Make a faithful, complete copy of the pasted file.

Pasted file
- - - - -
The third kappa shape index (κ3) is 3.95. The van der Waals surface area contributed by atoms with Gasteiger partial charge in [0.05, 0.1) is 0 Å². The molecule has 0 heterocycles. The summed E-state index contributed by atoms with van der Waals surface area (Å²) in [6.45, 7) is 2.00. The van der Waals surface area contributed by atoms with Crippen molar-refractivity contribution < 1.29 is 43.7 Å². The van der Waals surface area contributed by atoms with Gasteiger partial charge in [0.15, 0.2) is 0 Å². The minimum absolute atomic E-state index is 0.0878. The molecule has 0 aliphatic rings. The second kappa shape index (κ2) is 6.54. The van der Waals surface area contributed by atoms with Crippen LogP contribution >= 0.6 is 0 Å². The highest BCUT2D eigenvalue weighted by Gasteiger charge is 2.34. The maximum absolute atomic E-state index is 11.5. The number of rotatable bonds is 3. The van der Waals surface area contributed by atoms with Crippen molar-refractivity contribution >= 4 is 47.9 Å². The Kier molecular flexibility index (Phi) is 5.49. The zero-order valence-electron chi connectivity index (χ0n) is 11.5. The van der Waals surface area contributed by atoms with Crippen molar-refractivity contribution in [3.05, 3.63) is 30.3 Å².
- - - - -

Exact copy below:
The third kappa shape index (κ3) is 3.95. The van der Waals surface area contributed by atoms with Gasteiger partial charge in [0.05, 0.1) is 0 Å². The molecule has 0 heterocycles. The summed E-state index contributed by atoms with van der Waals surface area (Å²) in [6.45, 7) is 2.00. The van der Waals surface area contributed by atoms with Crippen molar-refractivity contribution < 1.29 is 43.7 Å². The van der Waals surface area contributed by atoms with Gasteiger partial charge in [0.15, 0.2) is 0 Å². The minimum absolute atomic E-state index is 0.0878. The molecule has 0 aliphatic rings. The second kappa shape index (κ2) is 6.54. The van der Waals surface area contributed by atoms with Crippen LogP contribution >= 0.6 is 0 Å². The highest BCUT2D eigenvalue weighted by Gasteiger charge is 2.34. The maximum absolute atomic E-state index is 11.5. The number of rotatable bonds is 3. The van der Waals surface area contributed by atoms with Crippen molar-refractivity contribution >= 4 is 47.9 Å². The Kier molecular flexibility index (Phi) is 5.49. The zero-order valence-electron chi connectivity index (χ0n) is 11.5. The van der Waals surface area contributed by atoms with Crippen molar-refractivity contribution in [3.05, 3.63) is 30.3 Å².